Fee fixation could hurt retirees, says report

Overdependence on simple low-fee strategies could expose investors to unanticipated costs

Fee fixation could hurt retirees, says report
The case for low-fee investing has clearly been compelling for investors, who last year pumped $18.9 billion dollars into Canada-listed ETFs. But those who think investing in low-cost products is enough to fund their retirement may want to think again, according to US-based online investment advisory firm United Income.

“The benefits of lower investment prices may be curbed by other non-fee costs created from features that are oversimplified or imprecise in investment products and wealth-management services,” the firm said in a recent report.

To determine the potential impact of non-fee costs, the firm tested 62 different retirement products through thousands of combinations of possible future market returns. While 75% of the retirement products had low relative prices, around 96% also failed to minimize non-fee costs — which can include higher taxes, dampened investment returns, and reduced money from public benefits.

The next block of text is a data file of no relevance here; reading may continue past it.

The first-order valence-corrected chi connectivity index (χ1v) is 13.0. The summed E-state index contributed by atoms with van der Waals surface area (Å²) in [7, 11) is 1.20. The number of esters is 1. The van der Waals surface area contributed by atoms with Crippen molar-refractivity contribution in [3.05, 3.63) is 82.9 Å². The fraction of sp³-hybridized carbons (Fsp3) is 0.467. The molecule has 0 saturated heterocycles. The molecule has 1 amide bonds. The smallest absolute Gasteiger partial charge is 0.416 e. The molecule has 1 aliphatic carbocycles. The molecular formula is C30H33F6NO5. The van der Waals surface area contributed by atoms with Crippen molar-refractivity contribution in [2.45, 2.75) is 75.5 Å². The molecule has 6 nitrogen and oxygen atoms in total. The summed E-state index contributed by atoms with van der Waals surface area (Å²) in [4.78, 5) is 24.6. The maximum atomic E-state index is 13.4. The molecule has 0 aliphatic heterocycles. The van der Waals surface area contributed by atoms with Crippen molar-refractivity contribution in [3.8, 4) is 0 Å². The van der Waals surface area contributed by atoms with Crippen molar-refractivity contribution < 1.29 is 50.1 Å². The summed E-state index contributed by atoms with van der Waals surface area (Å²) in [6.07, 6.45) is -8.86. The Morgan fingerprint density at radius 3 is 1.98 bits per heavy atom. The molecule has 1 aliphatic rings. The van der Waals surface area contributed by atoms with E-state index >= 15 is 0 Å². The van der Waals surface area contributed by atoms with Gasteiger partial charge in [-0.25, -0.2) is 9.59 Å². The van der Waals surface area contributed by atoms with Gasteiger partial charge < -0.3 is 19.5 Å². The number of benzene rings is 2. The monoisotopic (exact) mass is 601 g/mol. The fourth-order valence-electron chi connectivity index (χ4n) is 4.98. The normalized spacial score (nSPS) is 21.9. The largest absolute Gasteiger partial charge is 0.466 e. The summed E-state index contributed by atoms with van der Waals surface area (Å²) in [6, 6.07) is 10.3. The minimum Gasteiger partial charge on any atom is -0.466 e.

According to the report, non-fee costs stem from oversimplifications and imprecisions, which they divided into four main categories:
  • Investor risk preferences – when factors like existing investments, changes in income or spending needs, and low-risk income do not influence investment allocations;
  • Investor profile – includes not personalizing estimates of longevity, failing to benchmark spending needs against peer spending behaviours, and neglecting to account for health changes in investment allocations;
  • Public policy – omitting factors such as tax considerations in account withdrawals, tax implications of investment locations, strategies to claim public benefits, and retirement date strategies; and
  • Planning – failing to simulate positive and negative market outcomes, potential changes to spending outcomes, and broad ranges of retirement dates and benefits-claiming strategies
The firm found that for a typical retiree, reducing non-fee costs resulted in seven times more wealth in retirement compared to the effect of a 100-basis-point reduction in investment-management fees. Typical retirees using strategies with lower non-fee costs were determined to accumulate an average of 124% more wealth in retirement than those relying only on products with a low relative price.

In addition, retirement strategies that had lower non-fee costs were 42% more likely than those with just a low relative price to generate enough money for typical retirees.

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